Recipe: Banket

December 22, 2016

I was introduced to the glorious Dutch pastry Banket (pronounced bahn-ket) when I married into a Dutch family full of culinary traditions. It isn’t a Dekker Christmas without these foil-wrapped almond pastry sticks on the kitchen counter, slowly getting smaller and smaller each time someone walks through and just “grabs a bite.”

I am a huge fan of almond anything, and it’s even better when it’s wrapped in flaky pastry. The other great thing about this is that it makes eight sticks of banket, which is the perfect amount for our extended family Christmas celebration, BUT they can also be made ahead and frozen. So, you can always have banket in the freezer, ready to thaw and freshly bake when the mood strikes. And the mood WILL strike.

To start, combine 3 sticks of butter, 4 cups of flour, 1 tsp salt, and 1 cup of water using your favorite pastry-combining method. This can be using 2 knives to chop the butter into the flour, pulsing with a food processor, or a pastry blender. The main idea is not to work it too much, so that there are bits of butter surrounded by flour and held together by water.


Pat it into a ball. Divide this ball in half, then those in half, and then those in half until you get 8 balls. Chill for at least an hour, or overnight. I like to shape them into oblongs so they are really easy to roll out when you go to do so.

**Dutch note: In our recipe, and in many others I’ve found, there is direction to mix the pastry dough more than you normally would for most pie crusts or delicate pastry. I have done it both ways and it comes out pretty similar.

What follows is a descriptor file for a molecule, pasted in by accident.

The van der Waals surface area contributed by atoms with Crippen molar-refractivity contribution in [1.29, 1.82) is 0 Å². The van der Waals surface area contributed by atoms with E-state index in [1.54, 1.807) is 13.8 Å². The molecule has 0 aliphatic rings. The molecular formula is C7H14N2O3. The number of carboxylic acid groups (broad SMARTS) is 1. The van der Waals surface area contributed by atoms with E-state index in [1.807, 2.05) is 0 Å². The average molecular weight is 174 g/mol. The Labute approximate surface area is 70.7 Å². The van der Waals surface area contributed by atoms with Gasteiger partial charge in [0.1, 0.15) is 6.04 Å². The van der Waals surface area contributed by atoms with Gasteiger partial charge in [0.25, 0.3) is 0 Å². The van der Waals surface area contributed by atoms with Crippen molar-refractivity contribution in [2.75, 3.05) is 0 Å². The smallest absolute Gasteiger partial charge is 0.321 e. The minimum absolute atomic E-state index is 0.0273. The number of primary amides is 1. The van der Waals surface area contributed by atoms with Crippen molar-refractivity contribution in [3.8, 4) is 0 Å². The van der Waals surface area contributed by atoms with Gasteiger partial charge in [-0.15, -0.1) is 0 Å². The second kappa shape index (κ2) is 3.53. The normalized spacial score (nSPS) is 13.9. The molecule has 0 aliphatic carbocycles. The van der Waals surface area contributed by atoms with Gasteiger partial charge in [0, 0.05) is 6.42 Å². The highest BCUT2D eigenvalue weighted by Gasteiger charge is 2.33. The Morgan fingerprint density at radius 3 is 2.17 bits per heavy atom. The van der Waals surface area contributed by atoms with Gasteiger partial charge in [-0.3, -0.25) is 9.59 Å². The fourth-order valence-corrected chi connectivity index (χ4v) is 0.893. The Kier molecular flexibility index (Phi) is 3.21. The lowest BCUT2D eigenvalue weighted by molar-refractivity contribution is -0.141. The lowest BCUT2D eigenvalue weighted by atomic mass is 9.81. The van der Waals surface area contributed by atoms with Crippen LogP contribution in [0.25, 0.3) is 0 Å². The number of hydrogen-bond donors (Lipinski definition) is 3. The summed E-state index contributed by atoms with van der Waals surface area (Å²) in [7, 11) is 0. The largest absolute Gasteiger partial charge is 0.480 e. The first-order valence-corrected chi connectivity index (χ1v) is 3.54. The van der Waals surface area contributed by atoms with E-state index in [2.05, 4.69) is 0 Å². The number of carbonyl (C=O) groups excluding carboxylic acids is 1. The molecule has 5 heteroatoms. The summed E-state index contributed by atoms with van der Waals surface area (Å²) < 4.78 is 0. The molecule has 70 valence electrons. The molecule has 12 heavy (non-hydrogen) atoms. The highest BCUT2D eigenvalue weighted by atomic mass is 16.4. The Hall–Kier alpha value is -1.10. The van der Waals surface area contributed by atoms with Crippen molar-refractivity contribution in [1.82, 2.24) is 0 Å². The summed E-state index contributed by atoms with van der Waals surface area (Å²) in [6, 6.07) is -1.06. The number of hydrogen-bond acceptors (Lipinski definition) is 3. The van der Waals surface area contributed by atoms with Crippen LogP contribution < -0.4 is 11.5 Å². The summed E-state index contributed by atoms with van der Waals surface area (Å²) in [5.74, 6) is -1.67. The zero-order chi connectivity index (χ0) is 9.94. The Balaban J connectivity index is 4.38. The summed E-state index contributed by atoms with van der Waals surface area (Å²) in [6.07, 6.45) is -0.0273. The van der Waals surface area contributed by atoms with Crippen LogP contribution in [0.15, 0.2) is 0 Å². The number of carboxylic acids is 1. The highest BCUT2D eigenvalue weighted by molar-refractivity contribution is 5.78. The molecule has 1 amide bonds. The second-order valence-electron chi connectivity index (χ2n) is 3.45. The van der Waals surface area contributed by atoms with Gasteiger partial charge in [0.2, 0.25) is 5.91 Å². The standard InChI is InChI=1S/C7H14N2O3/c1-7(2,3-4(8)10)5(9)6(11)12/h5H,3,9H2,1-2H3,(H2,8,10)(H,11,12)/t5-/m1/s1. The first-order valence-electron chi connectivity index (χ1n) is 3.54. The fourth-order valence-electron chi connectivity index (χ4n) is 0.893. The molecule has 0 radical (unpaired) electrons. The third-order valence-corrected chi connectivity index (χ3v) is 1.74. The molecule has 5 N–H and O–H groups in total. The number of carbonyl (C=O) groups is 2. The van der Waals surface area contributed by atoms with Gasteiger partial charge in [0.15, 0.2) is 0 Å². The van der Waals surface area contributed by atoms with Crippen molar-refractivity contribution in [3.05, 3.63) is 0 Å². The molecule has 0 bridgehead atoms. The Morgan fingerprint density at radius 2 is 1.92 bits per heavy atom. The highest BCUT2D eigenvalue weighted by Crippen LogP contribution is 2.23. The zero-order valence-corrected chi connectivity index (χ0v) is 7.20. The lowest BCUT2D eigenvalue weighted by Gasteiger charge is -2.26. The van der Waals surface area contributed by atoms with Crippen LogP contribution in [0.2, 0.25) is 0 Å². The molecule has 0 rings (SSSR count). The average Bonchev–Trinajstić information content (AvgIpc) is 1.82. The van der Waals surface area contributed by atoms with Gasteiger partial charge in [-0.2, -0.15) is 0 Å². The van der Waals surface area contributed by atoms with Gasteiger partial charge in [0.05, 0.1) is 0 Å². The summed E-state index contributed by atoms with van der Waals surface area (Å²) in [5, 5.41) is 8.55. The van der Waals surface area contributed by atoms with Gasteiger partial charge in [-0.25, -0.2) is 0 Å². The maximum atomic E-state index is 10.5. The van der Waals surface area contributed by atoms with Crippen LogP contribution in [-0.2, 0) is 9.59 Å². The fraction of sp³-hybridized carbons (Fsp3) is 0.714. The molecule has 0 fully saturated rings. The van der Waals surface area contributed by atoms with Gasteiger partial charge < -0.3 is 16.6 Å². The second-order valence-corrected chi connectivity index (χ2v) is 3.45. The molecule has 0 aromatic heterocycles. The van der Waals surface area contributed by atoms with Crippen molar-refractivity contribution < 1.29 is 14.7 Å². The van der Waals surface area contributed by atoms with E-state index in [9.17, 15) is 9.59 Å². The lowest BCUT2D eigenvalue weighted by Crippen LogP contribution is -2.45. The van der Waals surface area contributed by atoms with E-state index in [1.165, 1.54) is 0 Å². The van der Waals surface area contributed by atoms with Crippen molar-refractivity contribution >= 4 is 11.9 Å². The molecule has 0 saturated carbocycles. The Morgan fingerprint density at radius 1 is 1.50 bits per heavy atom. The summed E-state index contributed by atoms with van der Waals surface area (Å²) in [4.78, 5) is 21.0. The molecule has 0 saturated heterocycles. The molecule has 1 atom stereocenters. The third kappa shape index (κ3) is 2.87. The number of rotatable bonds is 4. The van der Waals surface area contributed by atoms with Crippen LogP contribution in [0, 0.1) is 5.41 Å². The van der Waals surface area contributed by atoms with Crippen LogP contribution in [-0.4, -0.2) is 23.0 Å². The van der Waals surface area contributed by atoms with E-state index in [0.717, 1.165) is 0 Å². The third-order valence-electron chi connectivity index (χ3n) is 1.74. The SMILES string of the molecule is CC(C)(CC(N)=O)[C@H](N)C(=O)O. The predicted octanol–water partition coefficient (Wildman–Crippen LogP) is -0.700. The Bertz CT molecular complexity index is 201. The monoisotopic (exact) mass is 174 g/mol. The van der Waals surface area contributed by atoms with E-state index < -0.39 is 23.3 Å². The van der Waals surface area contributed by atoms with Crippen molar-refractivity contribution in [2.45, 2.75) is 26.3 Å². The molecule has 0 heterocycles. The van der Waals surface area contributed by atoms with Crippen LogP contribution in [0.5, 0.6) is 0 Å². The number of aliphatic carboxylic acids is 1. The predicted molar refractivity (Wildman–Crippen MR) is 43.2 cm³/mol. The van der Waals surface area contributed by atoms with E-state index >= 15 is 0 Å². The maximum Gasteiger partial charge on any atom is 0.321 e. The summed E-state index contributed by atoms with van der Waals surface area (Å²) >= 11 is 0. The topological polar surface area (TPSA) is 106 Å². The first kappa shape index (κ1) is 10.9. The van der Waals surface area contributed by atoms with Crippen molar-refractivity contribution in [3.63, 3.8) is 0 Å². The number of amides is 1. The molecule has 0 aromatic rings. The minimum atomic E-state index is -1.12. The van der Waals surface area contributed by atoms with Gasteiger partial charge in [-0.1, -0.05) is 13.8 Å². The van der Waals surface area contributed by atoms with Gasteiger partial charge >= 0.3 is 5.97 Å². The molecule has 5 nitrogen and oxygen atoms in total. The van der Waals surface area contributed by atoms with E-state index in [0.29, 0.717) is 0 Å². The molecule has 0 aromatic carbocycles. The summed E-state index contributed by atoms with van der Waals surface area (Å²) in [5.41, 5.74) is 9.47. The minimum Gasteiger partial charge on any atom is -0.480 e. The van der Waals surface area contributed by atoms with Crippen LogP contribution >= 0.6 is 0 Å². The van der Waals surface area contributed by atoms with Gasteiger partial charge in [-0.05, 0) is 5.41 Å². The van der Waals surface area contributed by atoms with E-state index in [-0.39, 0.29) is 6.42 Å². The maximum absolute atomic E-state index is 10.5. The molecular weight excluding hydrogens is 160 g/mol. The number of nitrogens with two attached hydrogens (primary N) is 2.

Mix the almond paste, sugar, 1/2 tsp salt, and 3 eggs & 1 egg yolk together.

I find this easiest in a stand mixer, after crumbling the almond paste with your fingers into pea-sized pieces first. Stick it in the fridge to firm up a bit.

Preheat your oven to 425 degrees, and cover 2 cookie sheets with parchment paper. Take one ball of dough and start rolling and flattening it into a long oblong rectangle, roughly 3″ wide and 18″ long. Nick remembers his maternal grandmother’s Banket being a bit wider, more like a cake-shape. Grandma Dekker and his mother make it thinner like shown.

Spoon 1/8 of the almond paste mixture into the center of the pastry strip, leaving about 1/2″ around the edges.

Pinch the sides together, using a little bit of water as the “glue” to make them stick.

Try to seal it up as much as you can. This will help keep the almond paste in as it cooks. This isn’t a HUGE deal, as you’ll see later…

Once you have it sealed, flip it over and brush it with the remaining egg white, and sprinkle with a bit of sugar.

Bake at 425 degrees for 15-20 minutes until it is golden brown. So beautiful!

Do you see where the almond filling has leaked out and browned up a bit? Yeeeaaahh… I’ve never been able to perfectly seal the edges enough to keep it all in. The secret to banket is that THOSE are the BEST PARTS. Trust me.


3 sticks chilled butter
4 cups flour
1 cup water
1/2 tsp salt

1# almond paste (2 cups)
1.5 cups sugar
4 medium eggs (1 egg white saved)
1/2 tsp salt

  1. Combine butter, flour, water, and salt using your favorite pastry method. Chill for a few hours or overnight.
  2. Crumble the almond paste and mix with the sugar, eggs, and salt and chill for an hour.
  3. Divide dough and filling into 8 even sections; also divide the one stick of butter into 8 even pieces.
  4. Roll dough into long rectangles, adding 1 remaining piece of butter into each. Brush egg white over the top of each stick just before baking.
  5. Bake at 425 degrees for 15-20 minutes, until golden brown.

Can be frozen and thawed in fridge before baking.

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I go by Dr. Breakfast, but in addition to restaurants and recipes, I write about family travel, breweries and distilleries, the arts, outdoor fun, and so much more.

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